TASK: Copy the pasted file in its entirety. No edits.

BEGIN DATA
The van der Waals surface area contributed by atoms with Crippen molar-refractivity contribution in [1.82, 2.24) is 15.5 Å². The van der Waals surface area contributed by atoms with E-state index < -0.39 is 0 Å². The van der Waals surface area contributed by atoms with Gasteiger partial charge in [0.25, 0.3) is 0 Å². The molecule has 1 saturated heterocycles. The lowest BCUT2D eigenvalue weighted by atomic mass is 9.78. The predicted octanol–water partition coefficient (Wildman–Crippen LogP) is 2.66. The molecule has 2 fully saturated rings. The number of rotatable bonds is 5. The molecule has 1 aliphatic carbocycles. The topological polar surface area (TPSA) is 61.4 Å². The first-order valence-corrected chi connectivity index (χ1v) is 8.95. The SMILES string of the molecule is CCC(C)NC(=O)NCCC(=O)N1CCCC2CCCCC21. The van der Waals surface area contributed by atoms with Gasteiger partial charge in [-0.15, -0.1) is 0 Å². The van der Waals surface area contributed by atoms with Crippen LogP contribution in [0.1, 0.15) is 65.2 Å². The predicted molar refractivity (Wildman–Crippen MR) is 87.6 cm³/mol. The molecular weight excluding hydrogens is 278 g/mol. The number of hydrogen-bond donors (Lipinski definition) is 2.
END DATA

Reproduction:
The van der Waals surface area contributed by atoms with Crippen molar-refractivity contribution in [1.82, 2.24) is 15.5 Å². The van der Waals surface area contributed by atoms with E-state index < -0.39 is 0 Å². The van der Waals surface area contributed by atoms with Gasteiger partial charge in [0.25, 0.3) is 0 Å². The molecule has 1 saturated heterocycles. The lowest BCUT2D eigenvalue weighted by atomic mass is 9.78. The predicted octanol–water partition coefficient (Wildman–Crippen LogP) is 2.66. The molecule has 2 fully saturated rings. The number of rotatable bonds is 5. The molecule has 1 aliphatic carbocycles. The topological polar surface area (TPSA) is 61.4 Å². The first-order valence-corrected chi connectivity index (χ1v) is 8.95. The SMILES string of the molecule is CCC(C)NC(=O)NCCC(=O)N1CCCC2CCCCC21. The van der Waals surface area contributed by atoms with Gasteiger partial charge in [-0.15, -0.1) is 0 Å². The van der Waals surface area contributed by atoms with Crippen LogP contribution in [0.1, 0.15) is 65.2 Å². The predicted molar refractivity (Wildman–Crippen MR) is 87.6 cm³/mol. The molecular weight excluding hydrogens is 278 g/mol. The number of hydrogen-bond donors (Lipinski definition) is 2.